Members of the Evanston Preservation Commission will meet Wednesday evening to vote on a Northwestern proposal to alter the boundaries of the campus’ landmark status.
The plan seeks to split the two zones into six, including five landmark zones that closely surround the dozen landmark buildings and one that contains all the non-landmark structures on campus. The current two zones stretch from Sheridan Road to the lake, with the westernmost zone containing all of the landmark buildings.
The University proposal has received pushback from the community.
“Campus buildings do not have to be landmarked to have a significant effect on the historic character of the area,” Sheila Sullivan, president of the Southeast Evanston Association, wrote in a letter to the commission. “Although Northwestern’s construction and architecture is often well done and even noteworthy, the University also has a history of insensitivity to the impact it has on its neighbors and its surroundings.”
NU presented the proposal to the commission Feb. 10. Currently, the University must gain approval from the commission for any project within the historic zone, even if it is on a non-landmark building. Creating new subdivisions more closely enclosing the landmark buildings would save both the University and commission time and effort, said Bonnie Humphrey, NU’s design and construction director, at the proposal presentation.
Several members of the commission expressed misgivings about the plans and motives of the University.
“To me, it seems disingenuous that you’re worried about our workload, when the burden you want to relieve was not ours but yours,” commission member Elliott Dudnik said at the February meeting at the proposal presentation. “It’s insulting to me and the rest of the committee.”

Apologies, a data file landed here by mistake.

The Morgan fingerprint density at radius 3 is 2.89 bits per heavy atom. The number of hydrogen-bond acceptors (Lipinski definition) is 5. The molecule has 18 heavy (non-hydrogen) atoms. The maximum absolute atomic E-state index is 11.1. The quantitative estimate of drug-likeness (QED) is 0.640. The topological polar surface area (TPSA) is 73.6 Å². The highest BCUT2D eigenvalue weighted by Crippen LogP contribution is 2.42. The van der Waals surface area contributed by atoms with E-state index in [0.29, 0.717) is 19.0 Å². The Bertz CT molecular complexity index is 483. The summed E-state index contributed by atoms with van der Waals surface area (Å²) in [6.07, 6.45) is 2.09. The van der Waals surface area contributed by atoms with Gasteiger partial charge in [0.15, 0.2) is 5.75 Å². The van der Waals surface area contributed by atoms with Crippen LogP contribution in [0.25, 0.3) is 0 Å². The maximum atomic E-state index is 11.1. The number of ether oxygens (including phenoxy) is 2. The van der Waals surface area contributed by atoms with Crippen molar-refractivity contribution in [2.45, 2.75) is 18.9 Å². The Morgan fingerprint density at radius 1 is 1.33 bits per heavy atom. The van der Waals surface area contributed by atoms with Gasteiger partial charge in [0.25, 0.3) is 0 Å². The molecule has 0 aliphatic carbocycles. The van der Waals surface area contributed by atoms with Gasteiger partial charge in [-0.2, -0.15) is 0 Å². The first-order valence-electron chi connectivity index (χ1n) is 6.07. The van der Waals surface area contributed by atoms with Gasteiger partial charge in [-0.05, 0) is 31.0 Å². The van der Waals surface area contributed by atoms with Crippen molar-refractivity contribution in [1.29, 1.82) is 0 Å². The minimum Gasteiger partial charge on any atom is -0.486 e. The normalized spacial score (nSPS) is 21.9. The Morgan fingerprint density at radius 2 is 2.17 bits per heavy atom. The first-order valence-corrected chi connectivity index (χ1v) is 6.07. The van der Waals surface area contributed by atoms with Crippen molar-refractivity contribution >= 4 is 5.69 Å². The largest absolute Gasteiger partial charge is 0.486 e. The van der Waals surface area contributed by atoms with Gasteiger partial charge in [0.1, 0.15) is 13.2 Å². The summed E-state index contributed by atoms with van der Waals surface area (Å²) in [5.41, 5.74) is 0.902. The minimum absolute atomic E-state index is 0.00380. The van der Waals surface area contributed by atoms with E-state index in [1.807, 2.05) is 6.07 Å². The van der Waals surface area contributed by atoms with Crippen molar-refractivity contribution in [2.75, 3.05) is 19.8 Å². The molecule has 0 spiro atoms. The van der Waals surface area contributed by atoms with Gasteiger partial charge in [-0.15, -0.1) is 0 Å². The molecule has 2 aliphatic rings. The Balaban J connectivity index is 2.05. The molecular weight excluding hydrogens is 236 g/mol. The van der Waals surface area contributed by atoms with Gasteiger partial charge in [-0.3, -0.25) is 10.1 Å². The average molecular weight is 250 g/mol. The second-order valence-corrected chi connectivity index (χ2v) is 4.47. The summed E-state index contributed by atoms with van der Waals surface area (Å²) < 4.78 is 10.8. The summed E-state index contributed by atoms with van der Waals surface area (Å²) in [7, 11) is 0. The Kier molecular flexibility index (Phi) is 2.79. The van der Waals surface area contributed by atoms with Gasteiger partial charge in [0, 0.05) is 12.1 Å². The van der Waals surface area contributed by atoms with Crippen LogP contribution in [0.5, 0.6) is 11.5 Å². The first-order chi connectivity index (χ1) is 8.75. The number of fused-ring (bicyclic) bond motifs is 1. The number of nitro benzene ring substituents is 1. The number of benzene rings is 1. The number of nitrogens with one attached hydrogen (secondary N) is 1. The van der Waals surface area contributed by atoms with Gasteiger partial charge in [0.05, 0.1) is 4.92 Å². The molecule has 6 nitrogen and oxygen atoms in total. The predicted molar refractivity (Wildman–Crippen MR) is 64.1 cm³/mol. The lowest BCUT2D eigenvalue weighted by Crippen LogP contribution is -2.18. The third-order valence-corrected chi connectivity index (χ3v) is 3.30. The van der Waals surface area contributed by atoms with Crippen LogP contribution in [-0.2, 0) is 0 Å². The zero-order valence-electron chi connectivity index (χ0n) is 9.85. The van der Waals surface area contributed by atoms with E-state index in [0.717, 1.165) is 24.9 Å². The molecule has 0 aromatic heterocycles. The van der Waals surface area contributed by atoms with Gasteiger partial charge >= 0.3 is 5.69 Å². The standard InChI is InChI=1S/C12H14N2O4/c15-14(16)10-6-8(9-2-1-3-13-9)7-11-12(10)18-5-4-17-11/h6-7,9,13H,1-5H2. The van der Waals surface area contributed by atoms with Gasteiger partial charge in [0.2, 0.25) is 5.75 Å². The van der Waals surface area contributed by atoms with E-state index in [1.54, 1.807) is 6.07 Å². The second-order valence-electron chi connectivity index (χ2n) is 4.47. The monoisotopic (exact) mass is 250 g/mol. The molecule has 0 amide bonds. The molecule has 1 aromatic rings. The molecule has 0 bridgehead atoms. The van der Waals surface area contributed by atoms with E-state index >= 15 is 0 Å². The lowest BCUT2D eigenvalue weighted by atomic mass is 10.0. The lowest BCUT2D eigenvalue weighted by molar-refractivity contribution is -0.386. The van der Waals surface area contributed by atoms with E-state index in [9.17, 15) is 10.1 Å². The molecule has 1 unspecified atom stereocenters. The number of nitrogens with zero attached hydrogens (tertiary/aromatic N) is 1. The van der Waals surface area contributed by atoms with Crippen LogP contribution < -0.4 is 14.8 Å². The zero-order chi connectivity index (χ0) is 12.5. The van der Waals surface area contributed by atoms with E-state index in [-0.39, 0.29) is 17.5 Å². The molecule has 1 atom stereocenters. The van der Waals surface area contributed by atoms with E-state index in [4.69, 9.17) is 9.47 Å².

SEA’s letter to the commission also cited the new visitor’s center and parking garage, one of the University’s most recent construction projects, as a testament to the University’s disregard for its surroundings.
The preservation commission voted unanimously to reject the proposal for that project in 2012 but was overridden by a city council vote to approve the project.
“Northwestern’s (subdivision) proposal appears to focus almost entirely on shrinking the area where the Preservation Commission and City Council have the right and responsibility to review and approve proposed changes, additions and removals on the east campus,” Sullivan wrote in the letter. “We urge the commission to reject Northwestern’s proposal.”
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